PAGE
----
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Man arrested near Thai border in machete murders of wife, stepsons

Chraing Phou, 47, was arrested on Thursday on suspicion of killing his pregnant wife and two stepsons with a machete in Tbong Khmum. Supplied.
Chraing Phou, 47, was arrested on Thursday on suspicion of killing his pregnant wife and two stepsons with a machete in Tbong Khmum. Supplied.

Man arrested near Thai border in machete murders of wife, stepsons

A man suspected of murdering his pregnant wife and two stepsons with a machete was arrested on Thursday in Oddar Meanchey province near the Thai border, ending a four-day manhunt.

Chraing Phou, 47, was captured at 5:10pm in Samraong district, across the country from the scene of the murders in Tbong Khmum province, according to James McCabe of the NGO Child Protection Unit.

“It was an intense manhunt across three provinces over the past four days, nonstop,” McCabe said. “Police were working 24/7 on it.”

Phou was located at a relative’s home in Bansay Reak commune near the border, which was surrounded by a contingent of police from Tbong Khmum, Oddar Meanchey, the CPU and the Ministry of Interior.

“About 30 officers surrounded the location, which backed onto a forest, so we had to ensure he wasn’t going to run into the forest,” McCabe said.

Chraing Phou, 47, was arrested on Thursday on suspicion of killing his pregnant wife and two stepsons with a machete in Tbong Khmum. Supplied.

Phou’s wife, Khean Sok Lean, 43, was two months pregnant when she was found dead on Sunday morning along with her two sons, Thoeun Vannak, 17, and Thoeun Theary, 11. Police said the boys’ throats were slit in their sleep with a long-bladed machete.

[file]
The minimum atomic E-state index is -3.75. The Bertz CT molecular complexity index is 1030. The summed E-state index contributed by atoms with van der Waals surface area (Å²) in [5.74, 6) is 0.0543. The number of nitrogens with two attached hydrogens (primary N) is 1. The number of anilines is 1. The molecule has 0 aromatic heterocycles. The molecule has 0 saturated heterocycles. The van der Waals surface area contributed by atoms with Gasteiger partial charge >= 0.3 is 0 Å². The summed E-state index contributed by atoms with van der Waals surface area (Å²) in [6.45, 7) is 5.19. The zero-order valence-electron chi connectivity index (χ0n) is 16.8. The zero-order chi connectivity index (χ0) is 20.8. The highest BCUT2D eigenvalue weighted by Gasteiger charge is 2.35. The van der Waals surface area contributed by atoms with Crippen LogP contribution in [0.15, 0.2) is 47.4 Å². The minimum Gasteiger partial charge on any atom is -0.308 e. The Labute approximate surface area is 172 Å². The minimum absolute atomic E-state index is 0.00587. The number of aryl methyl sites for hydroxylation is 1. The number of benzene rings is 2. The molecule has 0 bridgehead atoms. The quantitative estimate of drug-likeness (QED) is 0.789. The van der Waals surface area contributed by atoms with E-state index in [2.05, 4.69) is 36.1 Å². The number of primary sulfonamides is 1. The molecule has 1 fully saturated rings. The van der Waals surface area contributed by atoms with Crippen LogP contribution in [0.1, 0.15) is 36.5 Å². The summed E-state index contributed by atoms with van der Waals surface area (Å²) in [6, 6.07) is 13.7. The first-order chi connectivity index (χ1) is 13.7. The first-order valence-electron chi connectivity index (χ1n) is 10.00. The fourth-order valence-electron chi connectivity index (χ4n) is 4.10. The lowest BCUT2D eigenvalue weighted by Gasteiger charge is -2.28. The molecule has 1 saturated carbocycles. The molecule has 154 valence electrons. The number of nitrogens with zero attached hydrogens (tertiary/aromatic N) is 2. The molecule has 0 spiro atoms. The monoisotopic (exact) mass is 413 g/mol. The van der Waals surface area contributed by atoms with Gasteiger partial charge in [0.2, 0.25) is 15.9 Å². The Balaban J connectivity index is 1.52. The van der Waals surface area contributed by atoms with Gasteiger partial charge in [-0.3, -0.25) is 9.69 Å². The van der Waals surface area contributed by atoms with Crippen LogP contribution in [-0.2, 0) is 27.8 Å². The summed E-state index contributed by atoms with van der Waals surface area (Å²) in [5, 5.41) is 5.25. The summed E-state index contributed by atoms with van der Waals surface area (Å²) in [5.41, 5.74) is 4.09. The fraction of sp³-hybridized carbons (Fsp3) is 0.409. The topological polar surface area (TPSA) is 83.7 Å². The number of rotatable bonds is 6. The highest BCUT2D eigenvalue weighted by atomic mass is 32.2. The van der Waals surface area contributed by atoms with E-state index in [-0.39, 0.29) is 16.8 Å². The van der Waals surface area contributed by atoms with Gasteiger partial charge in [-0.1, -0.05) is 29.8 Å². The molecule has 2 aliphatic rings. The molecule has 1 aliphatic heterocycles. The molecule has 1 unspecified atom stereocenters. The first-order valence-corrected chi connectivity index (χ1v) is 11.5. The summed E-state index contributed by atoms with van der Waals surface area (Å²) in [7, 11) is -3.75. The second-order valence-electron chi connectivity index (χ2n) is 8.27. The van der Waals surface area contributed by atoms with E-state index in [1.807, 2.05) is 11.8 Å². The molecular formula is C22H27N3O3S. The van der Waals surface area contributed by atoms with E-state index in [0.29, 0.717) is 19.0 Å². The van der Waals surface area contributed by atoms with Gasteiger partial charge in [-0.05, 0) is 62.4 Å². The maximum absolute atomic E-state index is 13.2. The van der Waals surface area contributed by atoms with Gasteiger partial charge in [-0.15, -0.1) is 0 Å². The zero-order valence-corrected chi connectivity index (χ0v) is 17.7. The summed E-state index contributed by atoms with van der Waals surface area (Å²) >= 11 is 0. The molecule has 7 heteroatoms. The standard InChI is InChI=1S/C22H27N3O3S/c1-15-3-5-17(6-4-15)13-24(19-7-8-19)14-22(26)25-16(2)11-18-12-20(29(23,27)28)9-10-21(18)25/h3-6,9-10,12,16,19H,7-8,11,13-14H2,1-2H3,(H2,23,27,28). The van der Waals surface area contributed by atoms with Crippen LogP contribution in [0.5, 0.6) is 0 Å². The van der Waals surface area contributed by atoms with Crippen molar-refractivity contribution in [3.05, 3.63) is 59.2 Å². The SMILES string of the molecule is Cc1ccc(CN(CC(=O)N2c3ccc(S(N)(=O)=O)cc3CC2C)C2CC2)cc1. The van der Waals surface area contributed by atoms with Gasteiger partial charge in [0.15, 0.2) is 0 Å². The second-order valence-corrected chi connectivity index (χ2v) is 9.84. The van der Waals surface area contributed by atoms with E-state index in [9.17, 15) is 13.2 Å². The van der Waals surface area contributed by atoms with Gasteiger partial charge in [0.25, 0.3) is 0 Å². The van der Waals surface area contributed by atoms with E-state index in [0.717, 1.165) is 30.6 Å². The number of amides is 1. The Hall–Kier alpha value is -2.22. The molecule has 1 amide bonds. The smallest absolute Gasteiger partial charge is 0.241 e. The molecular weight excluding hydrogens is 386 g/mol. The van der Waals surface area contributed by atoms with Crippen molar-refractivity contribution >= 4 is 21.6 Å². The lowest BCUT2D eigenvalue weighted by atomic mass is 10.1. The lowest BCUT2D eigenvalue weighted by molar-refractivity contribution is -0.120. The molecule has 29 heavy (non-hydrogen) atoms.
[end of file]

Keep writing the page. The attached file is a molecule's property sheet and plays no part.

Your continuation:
McCabe said Phou would be sent to court in Tbong Khmum, where he would likely face three counts of aggravated murder, which carries a prison sentence of between 30 years and life in prison.

“Without anticipating the court’s decision, there’s sufficient evidence as to the cruelty and horrendousness of the crime that would warrant a substantial sentence,” McCabe said.

Sok Lean’s brother-in-law, Chheng Chanrith, said Phou deserved the death penalty, which Cambodia does not have.

“The baby in the womb of my sister is his, but he killed her,” he said. “So he is not a human being. He’s a demon.”

Sok Lean’s sister, Khean Nim, said she believed the spirits of her sister and nephews had aided the police in their search.

“I am very thankful to the authorities that arrested that cruel man,” Nim said, speaking on the day of her sister’s funeral ceremony. “I hope they sentence him to life in prison.”

Sam Samol, police chief in Phou’s home district of Romeas Hek in Svay Rieng province, told The Post police had tracked the suspect’s phone.

Samol added that Phou had reached out to his son the day after the murders, claiming he had “divorced” his wife, and that he wouldn’t be home for Khmer New Year as he planned to find work in Thailand.

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